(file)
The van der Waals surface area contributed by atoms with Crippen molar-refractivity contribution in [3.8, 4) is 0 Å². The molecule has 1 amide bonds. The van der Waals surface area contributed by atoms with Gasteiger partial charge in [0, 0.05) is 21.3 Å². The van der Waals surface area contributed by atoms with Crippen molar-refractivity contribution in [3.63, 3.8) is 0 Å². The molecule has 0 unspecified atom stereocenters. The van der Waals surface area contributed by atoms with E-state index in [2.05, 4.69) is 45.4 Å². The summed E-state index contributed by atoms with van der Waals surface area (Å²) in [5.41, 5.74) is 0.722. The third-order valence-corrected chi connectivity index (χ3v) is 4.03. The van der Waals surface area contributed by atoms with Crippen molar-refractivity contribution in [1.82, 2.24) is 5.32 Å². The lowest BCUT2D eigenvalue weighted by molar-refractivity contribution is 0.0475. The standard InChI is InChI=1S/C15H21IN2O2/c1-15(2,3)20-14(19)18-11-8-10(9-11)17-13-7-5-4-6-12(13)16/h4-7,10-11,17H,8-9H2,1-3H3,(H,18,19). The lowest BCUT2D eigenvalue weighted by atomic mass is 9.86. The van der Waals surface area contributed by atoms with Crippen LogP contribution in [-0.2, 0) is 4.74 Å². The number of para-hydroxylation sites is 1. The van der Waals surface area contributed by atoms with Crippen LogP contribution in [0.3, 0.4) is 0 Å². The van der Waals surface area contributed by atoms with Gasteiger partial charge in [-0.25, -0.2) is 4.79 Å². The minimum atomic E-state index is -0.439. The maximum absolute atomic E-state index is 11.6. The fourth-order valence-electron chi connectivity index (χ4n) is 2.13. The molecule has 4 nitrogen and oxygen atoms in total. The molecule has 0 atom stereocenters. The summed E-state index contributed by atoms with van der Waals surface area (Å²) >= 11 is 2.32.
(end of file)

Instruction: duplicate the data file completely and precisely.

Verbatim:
The van der Waals surface area contributed by atoms with Crippen molar-refractivity contribution in [3.8, 4) is 0 Å². The molecule has 1 amide bonds. The van der Waals surface area contributed by atoms with Gasteiger partial charge in [0, 0.05) is 21.3 Å². The van der Waals surface area contributed by atoms with Crippen molar-refractivity contribution in [3.63, 3.8) is 0 Å². The molecule has 0 unspecified atom stereocenters. The van der Waals surface area contributed by atoms with E-state index in [2.05, 4.69) is 45.4 Å². The summed E-state index contributed by atoms with van der Waals surface area (Å²) in [5.41, 5.74) is 0.722. The third-order valence-corrected chi connectivity index (χ3v) is 4.03. The van der Waals surface area contributed by atoms with Crippen molar-refractivity contribution in [1.82, 2.24) is 5.32 Å². The lowest BCUT2D eigenvalue weighted by molar-refractivity contribution is 0.0475. The standard InChI is InChI=1S/C15H21IN2O2/c1-15(2,3)20-14(19)18-11-8-10(9-11)17-13-7-5-4-6-12(13)16/h4-7,10-11,17H,8-9H2,1-3H3,(H,18,19). The lowest BCUT2D eigenvalue weighted by atomic mass is 9.86. The van der Waals surface area contributed by atoms with Crippen LogP contribution in [-0.2, 0) is 4.74 Å². The number of para-hydroxylation sites is 1. The van der Waals surface area contributed by atoms with Crippen LogP contribution in [0.3, 0.4) is 0 Å². The van der Waals surface area contributed by atoms with Gasteiger partial charge in [-0.25, -0.2) is 4.79 Å². The minimum atomic E-state index is -0.439. The maximum absolute atomic E-state index is 11.6. The fourth-order valence-electron chi connectivity index (χ4n) is 2.13. The molecule has 4 nitrogen and oxygen atoms in total. The molecule has 0 atom stereocenters. The summed E-state index contributed by atoms with van der Waals surface area (Å²) >= 11 is 2.32.